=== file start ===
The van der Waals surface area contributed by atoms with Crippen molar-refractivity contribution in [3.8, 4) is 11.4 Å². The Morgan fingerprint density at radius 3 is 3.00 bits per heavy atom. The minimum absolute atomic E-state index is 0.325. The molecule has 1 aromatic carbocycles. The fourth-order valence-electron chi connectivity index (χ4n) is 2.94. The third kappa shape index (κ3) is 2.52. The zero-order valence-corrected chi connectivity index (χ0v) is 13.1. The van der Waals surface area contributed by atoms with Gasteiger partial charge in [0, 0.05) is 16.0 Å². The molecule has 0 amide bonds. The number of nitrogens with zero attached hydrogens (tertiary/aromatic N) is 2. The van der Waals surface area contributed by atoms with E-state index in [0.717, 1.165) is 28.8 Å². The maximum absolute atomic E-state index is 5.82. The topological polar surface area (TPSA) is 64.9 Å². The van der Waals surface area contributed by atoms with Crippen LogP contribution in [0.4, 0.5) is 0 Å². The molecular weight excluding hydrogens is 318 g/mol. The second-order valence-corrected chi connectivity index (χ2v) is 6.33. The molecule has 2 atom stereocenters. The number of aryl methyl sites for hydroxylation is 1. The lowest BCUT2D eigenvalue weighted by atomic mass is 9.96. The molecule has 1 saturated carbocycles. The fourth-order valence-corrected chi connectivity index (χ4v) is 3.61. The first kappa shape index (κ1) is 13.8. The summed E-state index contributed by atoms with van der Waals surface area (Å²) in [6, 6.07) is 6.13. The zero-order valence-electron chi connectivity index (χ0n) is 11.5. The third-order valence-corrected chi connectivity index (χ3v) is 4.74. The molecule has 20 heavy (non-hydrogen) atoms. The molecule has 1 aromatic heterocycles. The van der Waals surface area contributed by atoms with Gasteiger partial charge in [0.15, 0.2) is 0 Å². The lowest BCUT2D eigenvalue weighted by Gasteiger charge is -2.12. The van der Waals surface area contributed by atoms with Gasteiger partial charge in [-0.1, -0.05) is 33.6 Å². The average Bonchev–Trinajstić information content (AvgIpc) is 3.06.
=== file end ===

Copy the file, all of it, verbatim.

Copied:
The van der Waals surface area contributed by atoms with Crippen molar-refractivity contribution in [3.8, 4) is 11.4 Å². The Morgan fingerprint density at radius 3 is 3.00 bits per heavy atom. The minimum absolute atomic E-state index is 0.325. The molecule has 1 aromatic carbocycles. The fourth-order valence-electron chi connectivity index (χ4n) is 2.94. The third kappa shape index (κ3) is 2.52. The zero-order valence-corrected chi connectivity index (χ0v) is 13.1. The van der Waals surface area contributed by atoms with Gasteiger partial charge in [0, 0.05) is 16.0 Å². The molecule has 0 amide bonds. The number of nitrogens with zero attached hydrogens (tertiary/aromatic N) is 2. The van der Waals surface area contributed by atoms with E-state index in [0.717, 1.165) is 28.8 Å². The maximum absolute atomic E-state index is 5.82. The topological polar surface area (TPSA) is 64.9 Å². The van der Waals surface area contributed by atoms with Crippen LogP contribution in [0.4, 0.5) is 0 Å². The molecular weight excluding hydrogens is 318 g/mol. The second-order valence-corrected chi connectivity index (χ2v) is 6.33. The molecule has 2 atom stereocenters. The number of aryl methyl sites for hydroxylation is 1. The lowest BCUT2D eigenvalue weighted by atomic mass is 9.96. The molecule has 1 saturated carbocycles. The fourth-order valence-corrected chi connectivity index (χ4v) is 3.61. The first kappa shape index (κ1) is 13.8. The summed E-state index contributed by atoms with van der Waals surface area (Å²) in [6, 6.07) is 6.13. The zero-order valence-electron chi connectivity index (χ0n) is 11.5. The third-order valence-corrected chi connectivity index (χ3v) is 4.74. The molecule has 20 heavy (non-hydrogen) atoms. The molecule has 1 aromatic heterocycles. The van der Waals surface area contributed by atoms with Gasteiger partial charge in [0.15, 0.2) is 0 Å². The lowest BCUT2D eigenvalue weighted by Gasteiger charge is -2.12. The van der Waals surface area contributed by atoms with Gasteiger partial charge in [-0.1, -0.05) is 33.6 Å². The average Bonchev–Trinajstić information content (AvgIpc) is 3.06.